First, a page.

Let's say your use the HVX200 to record DVCProHD at 100 Mbps, which is 12.5 MB/sec or 45 GB/hour. If you copy that to standard single-layer DVDs at a cost of roughly 50 cents per disc, that's ten discs at a cost of $5 per hour of footage. A little less if you use the cheapest discs and more than twice as much if you use the most expensive ones -- so essentially exactly the same cost as running an HDV camera using miniDV tapes costing anywhere from $3-12 each in bulk. Now factor in the time required to archive an hour's worth of footage to ten DVDs and then retrieve any of it later when you need it for something, and the actual cost of using DVDs skyrockets compared to storing video on one-hour miniDV tapes. But let's say we assume blu-laser DVDs start shipping at a cost of roughly $5 each for approximately 30 GB of storage, so around 16 cents per gigabyte or $7.20 per hour of DVCProHD footage, plus the time required to copy your footage to those discs. Okay, maybe when blu-laser DVDs are down to $1 per disc this will start to make sense, but no matter how you slice it you'll still have to devote more time to managing your media with an HVX200. Given that time is even more precious for most of us than money, it's hard to see how you can come out ahead here with the P2 media format.

Plus we didn't factor in the cost of hiring someone to manage your P2 media downloads while recording with an HVX200, and we don't have any data on how much it will cost per hour for maintenance -- like the cost of replacing one of those $1700 media cards if you lose or break it. Bottom line is that there's just no way the HVX200 is going to compete with the FX1/Z1U in terms of cost-effectiveness or convenience, at least not for several years yet. When I can buy a 45GB SD card for under $10, then we can talk...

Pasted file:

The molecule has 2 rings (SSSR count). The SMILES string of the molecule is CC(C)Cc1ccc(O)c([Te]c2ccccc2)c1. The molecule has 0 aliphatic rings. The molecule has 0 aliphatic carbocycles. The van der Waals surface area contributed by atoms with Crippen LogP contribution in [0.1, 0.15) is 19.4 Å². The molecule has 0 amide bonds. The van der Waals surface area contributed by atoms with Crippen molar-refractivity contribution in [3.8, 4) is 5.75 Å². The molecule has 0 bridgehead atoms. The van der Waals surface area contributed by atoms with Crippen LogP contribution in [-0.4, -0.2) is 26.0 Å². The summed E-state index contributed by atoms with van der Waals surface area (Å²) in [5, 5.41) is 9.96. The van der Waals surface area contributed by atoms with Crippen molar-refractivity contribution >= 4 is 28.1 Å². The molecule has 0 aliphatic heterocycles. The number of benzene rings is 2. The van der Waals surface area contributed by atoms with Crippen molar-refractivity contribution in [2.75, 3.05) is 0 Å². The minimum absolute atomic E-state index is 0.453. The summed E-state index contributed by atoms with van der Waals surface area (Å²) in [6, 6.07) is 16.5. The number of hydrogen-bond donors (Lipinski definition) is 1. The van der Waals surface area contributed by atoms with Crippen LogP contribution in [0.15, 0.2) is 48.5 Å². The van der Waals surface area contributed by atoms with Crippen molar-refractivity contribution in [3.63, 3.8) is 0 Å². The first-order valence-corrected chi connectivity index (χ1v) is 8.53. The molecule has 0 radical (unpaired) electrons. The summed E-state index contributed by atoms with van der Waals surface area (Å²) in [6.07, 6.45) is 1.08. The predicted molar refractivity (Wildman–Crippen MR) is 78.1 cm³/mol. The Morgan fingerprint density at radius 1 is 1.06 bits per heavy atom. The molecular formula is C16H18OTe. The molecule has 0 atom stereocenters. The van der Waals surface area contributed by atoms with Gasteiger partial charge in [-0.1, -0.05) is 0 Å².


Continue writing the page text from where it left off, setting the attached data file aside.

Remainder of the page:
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Old June 1st, 2005, 01:55 PM   #35
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Bottom line is that there's just no way the HVX200 is going to compete with the FX1/Z1U in terms of cost-effectiveness or convenience, at least not for several years yet.
Which of course, isn't even an argument for most people. The main argument seems to be that "the HVX will undoubtedly have better quality" - in which case, the DVCPRO-HD footage will be worth inherently more than HDV footage - to the point that some people refuse to pay for HDV footage.

I have yet to be convinced through either mathematics or practical codec testing that the the overall quality of DVCPRO-HD is really that much better than HDV though. I'm quite confident that all other components being equal, that the only way people will be able to differentiate HDV from DVCPRO-HD is with a trained eye for their respective artifacts - with it being a toss-up between which codec's artifacts are more obvious/irritating.

-Steve
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Old June 2nd, 2005, 09:41 AM   #36
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Originally Posted by Steven White
Which of course, isn't even an argument for most people. The main argument seems to be that "the HVX will undoubtedly have better quality" - in which case, the DVCPRO-HD footage will be worth inherently more than HDV footage - to the point that some people refuse to pay for HDV footage.